NEWS | Sept. 7, 2013

JTF-Bravo’s military working dogs train for success

By Staff Sgt. Jarrod Chavana Joint Task Force-Bravo Public Affairs Office

Joint Security Forces' military working dog handlers performed bomb and drug detection training here in order to keep the MWDs proficient Sept 5.

U.S. Navy Master at Arms Chief Petty Officer Jeremy Aldrich, the JSF kennel master, walked throughout the post's motor pull and placed various drug and bomb scented objects inside of vehicles, trailers and various other containers as U.S. Navy Master at Arms-3 Class Petty Officer Francisco Cota, JSF dog handler, kept the Belgian Malinois and German Sheppard away from the area of detection.

"Military working dogs have been used since World War II, as they were used as sentries to deter any type of criminal activity on installations," said Aldrich. "Since we utilize our dogs for detection and patrol purposes we are required to train them between four and six hours a week, but we generally exceed this requirement."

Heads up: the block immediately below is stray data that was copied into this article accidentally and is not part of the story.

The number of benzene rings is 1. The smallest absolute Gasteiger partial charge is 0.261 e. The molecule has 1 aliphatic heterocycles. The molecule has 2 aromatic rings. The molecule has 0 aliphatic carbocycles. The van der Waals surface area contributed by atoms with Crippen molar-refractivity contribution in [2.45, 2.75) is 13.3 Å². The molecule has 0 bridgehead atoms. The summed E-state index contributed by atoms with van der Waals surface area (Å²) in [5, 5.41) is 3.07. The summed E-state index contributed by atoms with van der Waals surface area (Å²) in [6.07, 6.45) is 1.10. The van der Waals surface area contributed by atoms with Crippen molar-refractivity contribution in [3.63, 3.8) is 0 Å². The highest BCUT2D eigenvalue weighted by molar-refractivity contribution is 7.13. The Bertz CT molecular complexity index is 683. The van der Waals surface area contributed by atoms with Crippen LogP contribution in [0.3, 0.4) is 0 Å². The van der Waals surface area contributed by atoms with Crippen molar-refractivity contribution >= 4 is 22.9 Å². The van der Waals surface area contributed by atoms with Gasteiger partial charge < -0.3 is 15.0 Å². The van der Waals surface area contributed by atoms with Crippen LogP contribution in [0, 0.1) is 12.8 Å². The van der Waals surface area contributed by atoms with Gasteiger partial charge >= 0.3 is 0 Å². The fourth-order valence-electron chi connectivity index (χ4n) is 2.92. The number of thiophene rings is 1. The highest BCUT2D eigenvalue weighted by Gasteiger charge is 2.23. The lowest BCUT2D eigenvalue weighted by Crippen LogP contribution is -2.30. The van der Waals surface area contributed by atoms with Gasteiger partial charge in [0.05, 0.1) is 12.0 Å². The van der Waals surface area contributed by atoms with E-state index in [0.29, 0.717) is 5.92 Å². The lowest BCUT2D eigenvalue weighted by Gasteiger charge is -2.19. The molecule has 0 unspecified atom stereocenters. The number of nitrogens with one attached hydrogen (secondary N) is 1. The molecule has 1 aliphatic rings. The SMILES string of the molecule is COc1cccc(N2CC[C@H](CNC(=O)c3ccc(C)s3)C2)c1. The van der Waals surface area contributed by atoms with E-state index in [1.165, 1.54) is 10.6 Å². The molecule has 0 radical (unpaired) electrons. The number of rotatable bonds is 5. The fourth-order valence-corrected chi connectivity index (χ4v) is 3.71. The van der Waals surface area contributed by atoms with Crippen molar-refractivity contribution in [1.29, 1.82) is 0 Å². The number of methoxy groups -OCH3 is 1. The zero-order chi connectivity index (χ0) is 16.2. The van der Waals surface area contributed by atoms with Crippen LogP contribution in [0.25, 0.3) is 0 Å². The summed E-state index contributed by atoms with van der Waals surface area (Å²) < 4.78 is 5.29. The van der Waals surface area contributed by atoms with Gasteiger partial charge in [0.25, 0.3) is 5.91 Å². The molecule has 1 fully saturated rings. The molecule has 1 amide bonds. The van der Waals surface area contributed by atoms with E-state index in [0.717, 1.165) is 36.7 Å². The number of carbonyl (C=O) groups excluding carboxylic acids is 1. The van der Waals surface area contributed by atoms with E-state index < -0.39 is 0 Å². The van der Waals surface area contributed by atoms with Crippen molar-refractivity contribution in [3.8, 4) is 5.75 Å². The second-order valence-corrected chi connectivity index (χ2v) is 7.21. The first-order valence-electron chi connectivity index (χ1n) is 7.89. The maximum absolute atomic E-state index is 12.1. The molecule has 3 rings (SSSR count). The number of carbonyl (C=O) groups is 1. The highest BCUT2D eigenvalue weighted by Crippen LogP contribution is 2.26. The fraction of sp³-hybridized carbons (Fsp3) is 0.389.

"There are some large breeds of MWD, but don't let them fool you, even though they can be 85-90 pounds, they are still fast and agile," he added.

Patrol dog teams can be used not only for routine patrol duties, but also for intruder detection, tracking and at observation posts.

"No matter, which branch someone's in, we are all trained at Joint Base San Antonio-Lackland," said Cota. "Before I received a dog, our instructors gave us empty ammo cans, which had a leash attached to it. We had to pretend it was our dog and perform facing movements as they watched to ensure we were doing them correctly."

"It's awesome to see the dogs grow as they are training," he added. "That's the most satisfying part for me is working with the dogs and improving them every day. As you work with the dog you begin to pick up on certain clues such as some dogs will point their ears when they find something and others will rapidly swing their tail."

The average military working dog serves for about eight to 10 years before they are retired. If someone would like to adopt a MWD they can visit http://www.militaryworkingdogadoptions.com/.